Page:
SIUC plans activities for annular solar eclipse Oct. 14
CARBONDALE, Ill. (KFVS) - Southern Illinois University Carbondale will hold a viewing event for an annular solar eclipse on Saturday, October 14.
No registration or tickets will be required to attend the event.
According to a release from SIUC, the eclipse is a “naturally occurring warm-up” for the total solar eclipse in April.
“It is similar to what you see an hour or so leading up to a total solar eclipse, but that is where the similarity between annular and total ends,” said Bob Baer, specialist in the School of Physics and Applied Physics and co-chair of SIU’s eclipse committee.
This solar eclipse will be along a path from Oregon to Texas. It involves the moon passing between the sun and Earth while the moon is at or near its farthest point from Earth. To a viewer on Earth, this prevents the moon from completely covering the sun.
Baer and Eclipse Chaser Mike Kentrianakis will be viewing the eclipse down in Texas. Baer says this is a way for them to test out their equipment months before the total solar eclipse.
“We get to test our equipment a little bit more, we get to take a little more data and really some of it is getting used to using the equipment and used to doing those broadcast and those streams that we will be doing on the big day,” Baer said. “In the direct path, viewers will see 90 percent coverage of the sun, which means it will not get dark the way it does during a total solar eclipse, nor will the corona be visible.”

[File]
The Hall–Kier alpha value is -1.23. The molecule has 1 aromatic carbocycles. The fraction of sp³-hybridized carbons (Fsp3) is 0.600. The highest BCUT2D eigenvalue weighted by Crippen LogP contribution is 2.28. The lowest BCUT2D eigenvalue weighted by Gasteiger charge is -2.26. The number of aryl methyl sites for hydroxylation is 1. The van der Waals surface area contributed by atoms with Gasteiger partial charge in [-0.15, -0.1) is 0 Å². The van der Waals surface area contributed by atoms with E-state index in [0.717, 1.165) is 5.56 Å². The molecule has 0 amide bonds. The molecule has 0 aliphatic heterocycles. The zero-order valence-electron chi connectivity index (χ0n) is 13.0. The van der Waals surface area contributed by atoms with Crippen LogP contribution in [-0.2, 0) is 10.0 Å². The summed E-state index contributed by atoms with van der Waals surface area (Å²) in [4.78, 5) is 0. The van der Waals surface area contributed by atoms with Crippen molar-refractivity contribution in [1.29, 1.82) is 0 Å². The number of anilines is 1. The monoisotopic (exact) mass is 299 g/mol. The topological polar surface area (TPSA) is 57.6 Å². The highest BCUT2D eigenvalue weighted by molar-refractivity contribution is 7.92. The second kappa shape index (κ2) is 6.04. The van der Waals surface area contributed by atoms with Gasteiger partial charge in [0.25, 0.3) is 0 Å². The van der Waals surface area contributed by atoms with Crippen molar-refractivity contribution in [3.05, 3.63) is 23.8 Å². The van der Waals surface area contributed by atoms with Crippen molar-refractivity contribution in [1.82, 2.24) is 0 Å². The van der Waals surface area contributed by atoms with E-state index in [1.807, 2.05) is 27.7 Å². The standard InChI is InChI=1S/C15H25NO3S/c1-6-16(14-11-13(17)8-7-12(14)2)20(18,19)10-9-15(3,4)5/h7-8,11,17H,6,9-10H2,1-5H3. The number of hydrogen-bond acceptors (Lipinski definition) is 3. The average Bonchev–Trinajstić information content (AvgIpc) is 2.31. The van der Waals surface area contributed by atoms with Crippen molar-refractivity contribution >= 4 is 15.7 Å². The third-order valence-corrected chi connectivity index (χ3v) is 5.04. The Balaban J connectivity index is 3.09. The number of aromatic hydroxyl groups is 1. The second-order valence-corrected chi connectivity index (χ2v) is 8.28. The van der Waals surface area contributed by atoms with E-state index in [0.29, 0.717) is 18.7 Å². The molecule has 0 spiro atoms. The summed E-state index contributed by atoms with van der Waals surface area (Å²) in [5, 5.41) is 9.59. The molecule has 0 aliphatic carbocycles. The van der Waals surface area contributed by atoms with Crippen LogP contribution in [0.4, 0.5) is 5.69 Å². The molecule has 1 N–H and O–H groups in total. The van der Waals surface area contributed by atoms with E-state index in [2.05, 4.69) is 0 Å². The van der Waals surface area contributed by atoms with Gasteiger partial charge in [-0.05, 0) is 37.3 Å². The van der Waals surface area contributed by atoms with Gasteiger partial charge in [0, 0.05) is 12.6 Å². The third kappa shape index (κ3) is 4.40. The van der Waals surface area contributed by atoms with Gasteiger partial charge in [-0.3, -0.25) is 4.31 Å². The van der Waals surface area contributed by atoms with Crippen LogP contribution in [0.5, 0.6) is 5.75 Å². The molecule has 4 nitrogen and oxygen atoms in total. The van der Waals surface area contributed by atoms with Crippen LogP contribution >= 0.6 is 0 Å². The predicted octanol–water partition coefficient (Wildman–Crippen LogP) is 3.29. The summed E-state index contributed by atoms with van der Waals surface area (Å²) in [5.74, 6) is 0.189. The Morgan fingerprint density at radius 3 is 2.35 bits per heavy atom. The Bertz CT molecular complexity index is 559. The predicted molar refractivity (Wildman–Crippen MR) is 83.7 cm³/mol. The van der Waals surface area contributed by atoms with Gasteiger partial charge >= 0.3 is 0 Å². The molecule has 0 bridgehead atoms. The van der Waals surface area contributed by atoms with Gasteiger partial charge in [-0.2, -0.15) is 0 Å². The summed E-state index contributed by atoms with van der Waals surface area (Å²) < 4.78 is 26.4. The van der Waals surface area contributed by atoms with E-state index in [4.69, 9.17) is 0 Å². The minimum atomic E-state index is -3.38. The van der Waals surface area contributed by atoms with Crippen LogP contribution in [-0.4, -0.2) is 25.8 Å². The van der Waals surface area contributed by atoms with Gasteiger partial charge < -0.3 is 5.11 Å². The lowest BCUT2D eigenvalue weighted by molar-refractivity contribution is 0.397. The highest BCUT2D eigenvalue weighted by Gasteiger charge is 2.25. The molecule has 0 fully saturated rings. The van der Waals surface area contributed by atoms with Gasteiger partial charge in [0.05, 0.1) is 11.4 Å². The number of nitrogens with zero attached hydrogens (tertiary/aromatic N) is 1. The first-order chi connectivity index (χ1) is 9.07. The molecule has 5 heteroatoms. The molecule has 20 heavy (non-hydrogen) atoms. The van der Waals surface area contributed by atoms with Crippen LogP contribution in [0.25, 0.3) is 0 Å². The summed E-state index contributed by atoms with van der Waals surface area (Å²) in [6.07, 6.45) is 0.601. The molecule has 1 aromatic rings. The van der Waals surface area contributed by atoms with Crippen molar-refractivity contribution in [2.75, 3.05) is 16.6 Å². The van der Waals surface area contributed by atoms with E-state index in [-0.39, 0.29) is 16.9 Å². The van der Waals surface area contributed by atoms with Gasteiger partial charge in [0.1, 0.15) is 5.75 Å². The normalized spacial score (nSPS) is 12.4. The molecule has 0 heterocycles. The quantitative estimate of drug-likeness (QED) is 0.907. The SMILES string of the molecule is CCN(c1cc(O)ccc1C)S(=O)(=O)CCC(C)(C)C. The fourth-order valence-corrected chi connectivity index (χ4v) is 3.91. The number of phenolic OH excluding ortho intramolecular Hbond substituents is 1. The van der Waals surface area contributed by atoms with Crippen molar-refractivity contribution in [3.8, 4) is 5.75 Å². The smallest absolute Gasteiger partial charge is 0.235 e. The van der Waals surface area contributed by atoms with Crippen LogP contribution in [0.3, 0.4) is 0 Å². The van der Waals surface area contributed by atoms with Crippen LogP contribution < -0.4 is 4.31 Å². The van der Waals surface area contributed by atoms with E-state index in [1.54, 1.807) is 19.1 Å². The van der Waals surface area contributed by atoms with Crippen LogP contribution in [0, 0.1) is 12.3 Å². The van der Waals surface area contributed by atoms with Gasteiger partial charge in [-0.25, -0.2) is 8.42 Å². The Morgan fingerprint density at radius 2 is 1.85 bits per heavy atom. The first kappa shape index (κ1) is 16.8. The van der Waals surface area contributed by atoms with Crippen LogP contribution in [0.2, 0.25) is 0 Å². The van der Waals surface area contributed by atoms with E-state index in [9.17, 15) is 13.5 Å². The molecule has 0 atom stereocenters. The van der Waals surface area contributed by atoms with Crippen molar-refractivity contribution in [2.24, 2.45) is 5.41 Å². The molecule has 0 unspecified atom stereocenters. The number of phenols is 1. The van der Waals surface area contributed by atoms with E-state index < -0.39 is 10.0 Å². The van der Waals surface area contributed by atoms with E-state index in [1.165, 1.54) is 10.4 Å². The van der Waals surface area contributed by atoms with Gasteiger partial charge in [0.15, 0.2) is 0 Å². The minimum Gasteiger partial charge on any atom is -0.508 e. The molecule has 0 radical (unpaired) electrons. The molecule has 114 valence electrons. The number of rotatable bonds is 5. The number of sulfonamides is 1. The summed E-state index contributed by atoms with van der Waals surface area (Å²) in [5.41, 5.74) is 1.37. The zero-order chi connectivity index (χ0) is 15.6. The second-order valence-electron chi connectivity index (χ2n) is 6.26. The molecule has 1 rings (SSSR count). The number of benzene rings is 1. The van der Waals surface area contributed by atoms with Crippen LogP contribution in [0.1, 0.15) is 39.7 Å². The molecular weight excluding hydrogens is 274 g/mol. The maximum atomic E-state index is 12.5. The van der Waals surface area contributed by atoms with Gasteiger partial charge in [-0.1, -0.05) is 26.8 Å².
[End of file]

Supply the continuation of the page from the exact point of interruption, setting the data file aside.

In southern Illinois, however, you will be able to see a partial solar eclipse during the event. Baer said the sun will be obscured a maximum of 64 percent, and it will appear as a crescent when viewed through solar glasses or solar telescopes.
Baer says even though this is not a total solar eclipse, this will still be a sight to see.
“It’s cool if you know what’s going on but you need the solar viewers or the solar glasses to look at it,” Baer said. “And what you’ll see in our area is the moon covers the sun and makes a crescent which is kind of cool--you can definitely tell the moon is in between the sun and the earth.”
According to the release, the university will provide solar telescopes, family-friendly hands-on astronomy and science activities, as well as informational tabling from 10 a.m. to 2 p.m. at Saluki Stadium.
Visitors are welcome to bring their own lawn chairs and blankets, as well as photography or telescope equipment. You can also watch from the Saluki Stadium seating.
As a note, they say viewers should not look at the sun with the naked eye. SIU will have eclipse viewing glasses available at no charge.
The annular eclipse begins at 10:33 a.m. and ends at 1:30 p.m. with maximum eclipse at 11:59 a.m.
Organizers say there will be live television feeds of the annular eclipse from across the country on the stadium’s big screen, while NASA EDGE television will be filming inside Saluki Stadium.
The day before the eclipse, on Oct. 13, the university will host Blair Allen, NASA EDGE producer and co-host, who will give a talk as part of SIU’s Eclipse Talk Series.
Allen’s travels for NASA EDGE have taken him around the globe.
He will speak at 3 p.m. in the Guyon Auditorium at Morris Library, with the talk also streamed live on Zoom.
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